I am interested to find out if there really is a pool of wildlife scent dog handlers out there - I'd imagine it's pretty rare. I'm encouraging them to open it up to people with relevant degrees and different types of dog training, like search and rescue or other nosework stuff.

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Pips was a young ACD picked up as a stray here at the local shelter. I remember him well. He was one of the coolest dogs I ever met--very intense, very driven. He was returned twice to the shelter--just too much dog and too high maintenance for the average person to handle.

 

UAF, the local all breed rescue I volunteer with pulled Pips and he was adopted out 3 more times and returned each time. There wasn't a seasoned foster for him so he ended up being boarded at a local kennel. Despite being taken out for frequent trail hikes, he began to deteriorate and became dog aggressive so he didn't show well at the weekly adoption events. He languished in rescue. One of our chief administrators had heard about the Conservation Canines project and contacted them about Pips. They agreed to give him a shot. She and her husband flew with him up to Washington where he was given a 3 week trial period and subsequenlty enthusiastically accepted into their program. The dog aggressive behavior resolved nearly immediately when they started his training program. That was in 2011. One of the best success stories ever.

 

If you scroll down about half way down, you'll find the profile of Pips.

 

http://conservationbiology.uw.edu/conservation-canines/meet-the-dogs/

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Sounds like a really cool job!

 

I am interested to find out if there really is a pool of wildlife scent dog handlers out there - I'd imagine it's pretty rare. I'm encouraging them to open it up to people with relevant degrees and different types of dog training, like search and rescue or other nosework stuff.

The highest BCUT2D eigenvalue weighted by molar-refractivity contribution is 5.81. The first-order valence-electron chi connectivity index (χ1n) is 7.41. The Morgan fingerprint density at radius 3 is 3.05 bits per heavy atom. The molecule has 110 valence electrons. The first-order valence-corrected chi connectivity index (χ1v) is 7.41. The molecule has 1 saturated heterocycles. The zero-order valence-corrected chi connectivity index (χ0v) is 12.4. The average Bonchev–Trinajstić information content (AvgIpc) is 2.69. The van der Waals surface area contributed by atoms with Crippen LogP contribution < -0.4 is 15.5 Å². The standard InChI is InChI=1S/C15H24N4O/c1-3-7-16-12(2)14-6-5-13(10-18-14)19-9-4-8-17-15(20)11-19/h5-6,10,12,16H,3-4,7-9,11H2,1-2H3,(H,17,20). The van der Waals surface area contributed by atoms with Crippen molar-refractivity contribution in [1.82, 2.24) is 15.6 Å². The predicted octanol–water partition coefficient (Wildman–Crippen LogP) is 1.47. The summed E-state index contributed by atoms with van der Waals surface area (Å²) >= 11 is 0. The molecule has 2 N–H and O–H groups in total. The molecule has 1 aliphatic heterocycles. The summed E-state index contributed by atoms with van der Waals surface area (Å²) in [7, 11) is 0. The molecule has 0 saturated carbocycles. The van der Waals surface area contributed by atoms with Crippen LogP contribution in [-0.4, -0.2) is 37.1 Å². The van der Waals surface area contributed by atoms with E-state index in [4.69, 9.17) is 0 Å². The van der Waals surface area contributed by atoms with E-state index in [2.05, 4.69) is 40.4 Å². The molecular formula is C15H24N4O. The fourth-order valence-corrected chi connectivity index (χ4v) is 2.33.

I'd strongly encourage them to open up the requirements just a bit! Or maybe they need to look into recruiting a team - one with the wildlife biology background and one with a dog handling background. Detection all works on the same principles and detection dog trainers/handlers are used to working in a wide variety of environments but I imagine that combined specialties would be pretty rare.

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Ooky,

 

If your company is looking for dogs, I might have one that would work. He is three years old, neutered, mostly Border Collie ( with some Kelpie, possibly a bit of Heeler)

 

I'm in Napa County and would bring him in for evaluation if there is interest. PM or email if there is interest.

 

Email ( take out spaces) neff @ dzm . com

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Nancy, your story about Pipps really made me smile. I love success stories like that. My opinion: 99.9% of dogs would be successes if they only had the right environment for them. Wish it could always happen that way.

 

And I think that sounds like a dream job. You even get to live in the desert.